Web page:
Careers using languages – Linguistics

 

Careers using languages – LinguisticsLinguistics is the scientific study of language. Linguists study the nature and characteristics of human language. There are many different specializations under the umbrella of linguistics, including:

 

 

Anthropological linguistics: the study of the relationship between language and culture.

Applied linguistics: identifying, investigating, and offering solutions to language-related real-life problems.

Discourse analysis: the study of language in the context of conversation.

Etymology: the study of the origin of words.

Language acquisition: the study how we acquire languages

Morphology: the study of the internal structure of words.

Neurolinguistics: the study of the neural mechanisms involved in the comprehension, production and abstract knowledge of language.

Phonetics: the study of the physical sounds of languages, particularly the production and perception of those sounds.

Phonology: the study of how sounds are organized and used in languages to encode meaning.

Pragmatics: the study of the way language can communicate more than is explicitly stated.

Psycholinguistics; the study of the connection between thinking and the use of language.

Semantics; the study of meaning.

Sociolinguistics: the study of the relationship between language and society.

Syntax: the study of the rules that govern the way the words in a sentence come together.

Theoretical linguistics: concerned with developing models of linguistic knowledge.


Linguists work for a range of organizations, including universities and colleges, high tech companies, research institutions, consulting firms, government, and the military.

 

Careers using languages – Trainer

 

Language teaching & training

Language teaching may involve teaching a foreign language to students who share the same native language as you, or teaching your own language to speakers of other languages. Language trainers work in a variety of educational establishments from primary/elementary schools to universities, language schools and colleges.

There are many paths into language training: some people do a degree in a subject that interests them, then acquire a postgraduate qualification in teaching; some study education at undergraduate level; some start working as a teaching assistant, then later acquire professional teaching qualifications; some do some teaching while undertaking research.

Those teaching a foreign language need a near-native ability in that language, while a knowledge of other languages can be useful when teaching your native language to foreign students, especially to beginners.

 Careers using languages - Trainer

Careers using languages – Interpreting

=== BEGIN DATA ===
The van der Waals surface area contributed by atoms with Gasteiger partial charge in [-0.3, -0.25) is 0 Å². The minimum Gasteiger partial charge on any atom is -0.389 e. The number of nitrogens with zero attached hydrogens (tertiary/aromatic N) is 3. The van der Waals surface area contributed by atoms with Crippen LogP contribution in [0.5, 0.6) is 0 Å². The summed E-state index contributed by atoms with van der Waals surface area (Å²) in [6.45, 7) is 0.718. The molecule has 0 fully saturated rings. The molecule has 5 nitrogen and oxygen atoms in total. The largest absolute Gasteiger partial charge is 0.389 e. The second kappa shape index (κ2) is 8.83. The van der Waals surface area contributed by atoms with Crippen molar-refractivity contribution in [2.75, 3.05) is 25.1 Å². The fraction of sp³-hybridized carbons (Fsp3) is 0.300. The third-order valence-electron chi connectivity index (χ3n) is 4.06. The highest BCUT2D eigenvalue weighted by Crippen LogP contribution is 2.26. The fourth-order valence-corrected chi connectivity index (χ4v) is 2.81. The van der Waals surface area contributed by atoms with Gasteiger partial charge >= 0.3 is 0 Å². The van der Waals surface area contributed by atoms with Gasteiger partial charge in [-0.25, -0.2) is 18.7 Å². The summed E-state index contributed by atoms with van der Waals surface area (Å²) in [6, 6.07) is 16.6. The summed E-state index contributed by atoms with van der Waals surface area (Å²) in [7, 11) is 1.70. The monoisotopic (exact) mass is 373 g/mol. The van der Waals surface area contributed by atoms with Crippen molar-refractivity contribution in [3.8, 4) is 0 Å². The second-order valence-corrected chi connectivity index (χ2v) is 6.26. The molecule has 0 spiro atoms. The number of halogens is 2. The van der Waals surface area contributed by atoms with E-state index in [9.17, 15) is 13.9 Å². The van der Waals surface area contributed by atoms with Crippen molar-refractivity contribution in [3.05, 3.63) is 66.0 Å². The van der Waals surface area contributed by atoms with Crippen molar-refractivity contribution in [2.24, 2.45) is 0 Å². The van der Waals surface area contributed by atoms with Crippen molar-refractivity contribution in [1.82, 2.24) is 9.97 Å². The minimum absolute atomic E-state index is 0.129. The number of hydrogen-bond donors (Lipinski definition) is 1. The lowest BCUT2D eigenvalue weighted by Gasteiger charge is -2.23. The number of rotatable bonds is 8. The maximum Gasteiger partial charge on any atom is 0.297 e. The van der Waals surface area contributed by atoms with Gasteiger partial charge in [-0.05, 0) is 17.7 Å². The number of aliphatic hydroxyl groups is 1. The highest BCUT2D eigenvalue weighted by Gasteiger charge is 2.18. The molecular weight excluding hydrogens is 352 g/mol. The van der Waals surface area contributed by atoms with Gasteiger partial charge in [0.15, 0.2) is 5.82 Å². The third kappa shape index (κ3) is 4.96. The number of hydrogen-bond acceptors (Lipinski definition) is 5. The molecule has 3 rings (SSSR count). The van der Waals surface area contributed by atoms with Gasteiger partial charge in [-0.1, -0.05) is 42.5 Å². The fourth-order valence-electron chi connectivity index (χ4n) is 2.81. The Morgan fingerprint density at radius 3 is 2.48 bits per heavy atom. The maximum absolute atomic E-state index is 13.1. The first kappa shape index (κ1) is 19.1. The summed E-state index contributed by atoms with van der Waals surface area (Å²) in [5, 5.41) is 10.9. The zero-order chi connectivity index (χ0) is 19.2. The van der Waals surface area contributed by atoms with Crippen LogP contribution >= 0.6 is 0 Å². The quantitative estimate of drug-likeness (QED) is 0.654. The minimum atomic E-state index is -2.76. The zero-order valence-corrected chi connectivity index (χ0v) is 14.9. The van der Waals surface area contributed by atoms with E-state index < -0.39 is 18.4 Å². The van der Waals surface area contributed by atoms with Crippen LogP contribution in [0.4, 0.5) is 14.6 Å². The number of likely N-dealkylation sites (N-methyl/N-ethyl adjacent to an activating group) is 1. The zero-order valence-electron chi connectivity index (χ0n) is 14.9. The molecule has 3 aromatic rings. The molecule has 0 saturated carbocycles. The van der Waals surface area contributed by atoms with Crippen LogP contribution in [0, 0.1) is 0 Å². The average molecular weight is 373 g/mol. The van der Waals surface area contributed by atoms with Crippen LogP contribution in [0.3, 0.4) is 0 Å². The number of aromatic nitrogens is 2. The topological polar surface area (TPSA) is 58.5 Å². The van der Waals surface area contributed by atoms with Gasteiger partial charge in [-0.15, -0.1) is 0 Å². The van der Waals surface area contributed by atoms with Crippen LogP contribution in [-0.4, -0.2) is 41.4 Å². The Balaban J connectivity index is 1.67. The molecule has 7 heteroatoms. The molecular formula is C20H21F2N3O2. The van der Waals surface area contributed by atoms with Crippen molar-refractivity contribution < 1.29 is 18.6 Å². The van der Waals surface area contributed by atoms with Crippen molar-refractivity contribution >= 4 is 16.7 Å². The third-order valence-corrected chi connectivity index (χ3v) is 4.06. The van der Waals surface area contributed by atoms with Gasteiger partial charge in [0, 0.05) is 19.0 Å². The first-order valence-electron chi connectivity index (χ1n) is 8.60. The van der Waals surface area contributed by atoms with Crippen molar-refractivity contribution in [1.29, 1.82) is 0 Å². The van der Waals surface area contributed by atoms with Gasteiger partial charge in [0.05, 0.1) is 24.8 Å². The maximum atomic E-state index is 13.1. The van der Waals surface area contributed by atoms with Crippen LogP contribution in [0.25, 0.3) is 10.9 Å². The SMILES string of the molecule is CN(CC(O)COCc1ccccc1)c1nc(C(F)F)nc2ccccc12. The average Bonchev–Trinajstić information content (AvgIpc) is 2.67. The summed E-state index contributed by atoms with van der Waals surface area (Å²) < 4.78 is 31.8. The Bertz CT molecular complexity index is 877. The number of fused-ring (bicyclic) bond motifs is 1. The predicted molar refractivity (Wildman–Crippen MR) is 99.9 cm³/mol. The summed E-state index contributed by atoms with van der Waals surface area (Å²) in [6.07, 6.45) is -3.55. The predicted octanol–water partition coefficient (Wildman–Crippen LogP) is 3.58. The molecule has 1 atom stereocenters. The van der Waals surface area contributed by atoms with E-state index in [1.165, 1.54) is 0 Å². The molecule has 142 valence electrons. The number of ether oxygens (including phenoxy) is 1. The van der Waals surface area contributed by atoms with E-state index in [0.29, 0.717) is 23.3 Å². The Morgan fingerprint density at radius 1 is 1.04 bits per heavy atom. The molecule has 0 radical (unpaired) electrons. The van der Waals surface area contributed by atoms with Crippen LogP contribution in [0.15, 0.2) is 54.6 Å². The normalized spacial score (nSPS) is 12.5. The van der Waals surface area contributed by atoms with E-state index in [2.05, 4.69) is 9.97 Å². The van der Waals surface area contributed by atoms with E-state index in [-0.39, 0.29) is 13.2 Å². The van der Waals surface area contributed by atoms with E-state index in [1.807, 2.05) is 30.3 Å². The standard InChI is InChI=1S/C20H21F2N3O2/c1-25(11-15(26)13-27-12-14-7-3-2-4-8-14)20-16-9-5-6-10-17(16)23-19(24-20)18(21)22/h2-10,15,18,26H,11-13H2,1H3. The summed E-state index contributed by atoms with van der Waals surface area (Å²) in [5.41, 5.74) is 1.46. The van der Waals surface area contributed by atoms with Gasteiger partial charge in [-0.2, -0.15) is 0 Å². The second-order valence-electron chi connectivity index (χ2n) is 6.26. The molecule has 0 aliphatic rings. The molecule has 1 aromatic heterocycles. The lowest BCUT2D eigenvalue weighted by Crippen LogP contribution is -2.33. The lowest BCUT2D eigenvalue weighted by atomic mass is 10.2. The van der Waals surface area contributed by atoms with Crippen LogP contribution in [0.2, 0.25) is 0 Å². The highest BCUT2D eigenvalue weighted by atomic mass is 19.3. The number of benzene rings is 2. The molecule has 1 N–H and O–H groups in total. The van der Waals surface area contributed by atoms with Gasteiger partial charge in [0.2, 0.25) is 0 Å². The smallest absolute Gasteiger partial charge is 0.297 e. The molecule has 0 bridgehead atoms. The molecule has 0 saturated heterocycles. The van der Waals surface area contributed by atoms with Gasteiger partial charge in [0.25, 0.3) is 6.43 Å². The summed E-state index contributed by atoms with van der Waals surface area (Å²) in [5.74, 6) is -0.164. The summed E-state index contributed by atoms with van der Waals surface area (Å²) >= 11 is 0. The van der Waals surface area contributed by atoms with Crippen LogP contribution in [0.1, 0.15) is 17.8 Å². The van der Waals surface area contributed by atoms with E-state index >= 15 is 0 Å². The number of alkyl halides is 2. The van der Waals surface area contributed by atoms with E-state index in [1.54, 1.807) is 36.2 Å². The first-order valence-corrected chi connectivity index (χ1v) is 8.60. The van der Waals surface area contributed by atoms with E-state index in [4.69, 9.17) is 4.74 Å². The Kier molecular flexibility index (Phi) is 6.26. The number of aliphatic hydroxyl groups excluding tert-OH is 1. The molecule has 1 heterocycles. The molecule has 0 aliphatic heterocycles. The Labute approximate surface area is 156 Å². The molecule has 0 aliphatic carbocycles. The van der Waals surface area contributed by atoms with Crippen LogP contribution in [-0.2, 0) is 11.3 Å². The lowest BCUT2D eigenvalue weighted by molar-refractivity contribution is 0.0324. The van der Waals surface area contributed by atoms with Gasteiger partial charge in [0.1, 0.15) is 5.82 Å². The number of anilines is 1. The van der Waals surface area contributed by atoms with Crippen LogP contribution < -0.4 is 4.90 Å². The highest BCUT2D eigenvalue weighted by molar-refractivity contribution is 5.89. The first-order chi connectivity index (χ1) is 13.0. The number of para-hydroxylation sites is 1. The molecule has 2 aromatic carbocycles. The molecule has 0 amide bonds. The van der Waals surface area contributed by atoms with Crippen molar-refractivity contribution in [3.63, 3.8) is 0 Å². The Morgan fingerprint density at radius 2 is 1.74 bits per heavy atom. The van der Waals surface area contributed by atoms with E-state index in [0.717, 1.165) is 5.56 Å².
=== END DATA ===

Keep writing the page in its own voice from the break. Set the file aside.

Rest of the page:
Interpreters work with the spoken word at conferences, meetings, trials, hospitals and anywhere else that interpretation is needed. There are two types of interpreting: simultaneous or conference interpreting and consecutive interpreting.

Simultaneous interpreting usually happens at big conferences and meetings and involves the interpreter sitting in a soundproof booth listening on headphones to delegates giving speeches in a foreign language and at the same time, speaking a translation in their (the interpreter’s) native language into a microphone so that delegates who speak that language can understand what’s going on. Simultaneous interpreting is a high-pressure, high-stress and usually well-paid job. Simultaneous interpreters often work in teams with each individual interpreting for 15-20 minutes at a time.

Consecutive interpreting involves giving a translation after speakers have spoken, and often translating in both directions between languages. Consecutive interpreting may occur at smaller meetings, discussions between politicians, business people and journalists, and also in courtrooms and hospitals

Interpreters have to be able to interpret both to and from their native language without using dictionaries or other references materials. They also have to be very good at listening and remembering what has been said in one language while simultaneously or consecutively providing a translation in another language. A good knowledge of the subjects under discussion is also essential.

Many interpreters are self-employed and find clients themselves, and/or work for agencies, who find the clients and handle payments. There are also positions for interpreters in some large organisations, such as the United Nations, governments and the military.